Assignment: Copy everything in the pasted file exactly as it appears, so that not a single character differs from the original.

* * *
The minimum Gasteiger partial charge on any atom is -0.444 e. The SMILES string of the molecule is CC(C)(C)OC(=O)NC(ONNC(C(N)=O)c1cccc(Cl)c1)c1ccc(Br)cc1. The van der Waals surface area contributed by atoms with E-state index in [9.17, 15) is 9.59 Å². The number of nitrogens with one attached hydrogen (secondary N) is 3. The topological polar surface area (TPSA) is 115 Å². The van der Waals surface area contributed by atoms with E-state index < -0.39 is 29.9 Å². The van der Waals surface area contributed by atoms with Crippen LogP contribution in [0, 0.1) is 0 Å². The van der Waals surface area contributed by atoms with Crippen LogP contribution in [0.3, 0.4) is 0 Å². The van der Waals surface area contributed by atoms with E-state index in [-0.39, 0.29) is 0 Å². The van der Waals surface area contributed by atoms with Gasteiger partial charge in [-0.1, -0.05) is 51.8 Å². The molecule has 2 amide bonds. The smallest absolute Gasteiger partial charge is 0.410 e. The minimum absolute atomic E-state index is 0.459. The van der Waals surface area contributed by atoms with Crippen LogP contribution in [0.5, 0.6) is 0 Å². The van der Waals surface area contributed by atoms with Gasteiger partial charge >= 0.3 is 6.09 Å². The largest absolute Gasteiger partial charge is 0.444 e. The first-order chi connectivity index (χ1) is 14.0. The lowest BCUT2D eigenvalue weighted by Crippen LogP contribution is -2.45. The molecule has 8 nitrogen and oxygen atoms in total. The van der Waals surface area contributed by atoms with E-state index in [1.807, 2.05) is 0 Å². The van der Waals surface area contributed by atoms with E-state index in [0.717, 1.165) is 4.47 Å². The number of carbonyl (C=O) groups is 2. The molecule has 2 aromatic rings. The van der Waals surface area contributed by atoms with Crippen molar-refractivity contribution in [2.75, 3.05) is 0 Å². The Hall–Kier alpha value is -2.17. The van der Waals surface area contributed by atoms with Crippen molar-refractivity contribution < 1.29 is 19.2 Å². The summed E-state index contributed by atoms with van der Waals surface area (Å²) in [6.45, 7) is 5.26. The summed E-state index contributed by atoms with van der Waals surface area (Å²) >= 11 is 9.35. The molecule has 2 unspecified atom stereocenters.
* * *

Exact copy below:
The minimum Gasteiger partial charge on any atom is -0.444 e. The SMILES string of the molecule is CC(C)(C)OC(=O)NC(ONNC(C(N)=O)c1cccc(Cl)c1)c1ccc(Br)cc1. The van der Waals surface area contributed by atoms with E-state index in [9.17, 15) is 9.59 Å². The number of nitrogens with one attached hydrogen (secondary N) is 3. The topological polar surface area (TPSA) is 115 Å². The van der Waals surface area contributed by atoms with E-state index < -0.39 is 29.9 Å². The van der Waals surface area contributed by atoms with Crippen LogP contribution in [0, 0.1) is 0 Å². The van der Waals surface area contributed by atoms with Crippen LogP contribution in [0.3, 0.4) is 0 Å². The van der Waals surface area contributed by atoms with E-state index in [-0.39, 0.29) is 0 Å². The van der Waals surface area contributed by atoms with Gasteiger partial charge in [-0.1, -0.05) is 51.8 Å². The molecule has 2 amide bonds. The smallest absolute Gasteiger partial charge is 0.410 e. The minimum absolute atomic E-state index is 0.459. The van der Waals surface area contributed by atoms with Crippen LogP contribution in [0.5, 0.6) is 0 Å². The van der Waals surface area contributed by atoms with Gasteiger partial charge >= 0.3 is 6.09 Å². The largest absolute Gasteiger partial charge is 0.444 e. The first-order chi connectivity index (χ1) is 14.0. The lowest BCUT2D eigenvalue weighted by Crippen LogP contribution is -2.45. The molecule has 8 nitrogen and oxygen atoms in total. The van der Waals surface area contributed by atoms with E-state index in [1.807, 2.05) is 0 Å². The van der Waals surface area contributed by atoms with E-state index in [0.717, 1.165) is 4.47 Å². The number of carbonyl (C=O) groups is 2. The molecule has 2 aromatic rings. The van der Waals surface area contributed by atoms with Crippen molar-refractivity contribution in [2.75, 3.05) is 0 Å². The Hall–Kier alpha value is -2.17. The van der Waals surface area contributed by atoms with Crippen molar-refractivity contribution < 1.29 is 19.2 Å². The summed E-state index contributed by atoms with van der Waals surface area (Å²) in [6.45, 7) is 5.26. The summed E-state index contributed by atoms with van der Waals surface area (Å²) >= 11 is 9.35. The molecule has 2 unspecified atom stereocenters.